Board-watchers say he was not a political animal and not the first choice of either environmentalists or industry interests. He was an unknown quantity at his first regional meeting.
Brent Newell, a lawyer with the Center for Race, Poverty and the Environment, a group that lobbied to create the new regional board positions, was floored by Telles' performance.
"I've been going to these meetings since 2001, and I had never seen anything like it. He challenged staff and asked specific questions fleshing out the plan. It felt really unusual.
"I'm sure those who represent the interests of oil, ag and development still feel a great deal of comfort about their position with the board. But there was a distinct shift at that meeting. Now, there are other strong voices that are going to be heard."
Isom, the cotton growers' representative, was bothered by some of Telles' questions.
In a report on his organization's Web site titled "Environmentalists Attack Agriculture at PM-2.5 Hearing," Isom wrote: "Dr. Telles, who was raised on a westside farm, even questioned the district on why mandatory electrification of ag pumps" was not feasible, as farmers contend.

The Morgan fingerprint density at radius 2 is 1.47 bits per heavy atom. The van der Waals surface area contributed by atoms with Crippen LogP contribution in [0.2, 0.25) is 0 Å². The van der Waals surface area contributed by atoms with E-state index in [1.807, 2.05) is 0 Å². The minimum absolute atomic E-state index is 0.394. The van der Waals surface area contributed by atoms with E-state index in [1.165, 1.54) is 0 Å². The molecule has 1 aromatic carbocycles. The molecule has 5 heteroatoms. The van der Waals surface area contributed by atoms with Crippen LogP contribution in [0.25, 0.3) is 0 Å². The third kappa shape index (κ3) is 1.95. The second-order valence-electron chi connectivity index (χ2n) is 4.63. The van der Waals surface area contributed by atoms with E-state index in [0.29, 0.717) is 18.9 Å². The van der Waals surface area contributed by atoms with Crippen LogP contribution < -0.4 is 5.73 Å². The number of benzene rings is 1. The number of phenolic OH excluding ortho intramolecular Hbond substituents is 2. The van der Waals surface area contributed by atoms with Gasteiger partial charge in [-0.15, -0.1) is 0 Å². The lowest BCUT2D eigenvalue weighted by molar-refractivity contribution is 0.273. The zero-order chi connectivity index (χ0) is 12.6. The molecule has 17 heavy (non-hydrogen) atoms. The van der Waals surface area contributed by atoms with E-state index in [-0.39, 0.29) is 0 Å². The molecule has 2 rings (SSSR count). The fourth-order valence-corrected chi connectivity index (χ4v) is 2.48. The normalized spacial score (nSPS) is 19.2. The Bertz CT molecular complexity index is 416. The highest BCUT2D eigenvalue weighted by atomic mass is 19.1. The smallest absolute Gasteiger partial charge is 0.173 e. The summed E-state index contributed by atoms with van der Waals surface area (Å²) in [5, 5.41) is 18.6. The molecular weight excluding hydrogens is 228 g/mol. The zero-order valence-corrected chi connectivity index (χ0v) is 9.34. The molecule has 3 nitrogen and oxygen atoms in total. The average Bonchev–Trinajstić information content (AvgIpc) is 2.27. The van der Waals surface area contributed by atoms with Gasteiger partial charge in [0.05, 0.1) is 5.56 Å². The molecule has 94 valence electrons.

State Sen. Dean Florez, D-Shafter, who led the opposition to Case's confirmation to the state board and sits on the legislative committee that will decide whether to confirm Telles' appointment to the state air board, was dismayed to learn that the cardiologist won't be at today's meeting.
Said Florez: "I think Dr. Telles, as a dissenter, as someone who opposed the district's plan and found it inadequate, can provide great insight. It's disappointing, to say the least, that he isn't able to participate."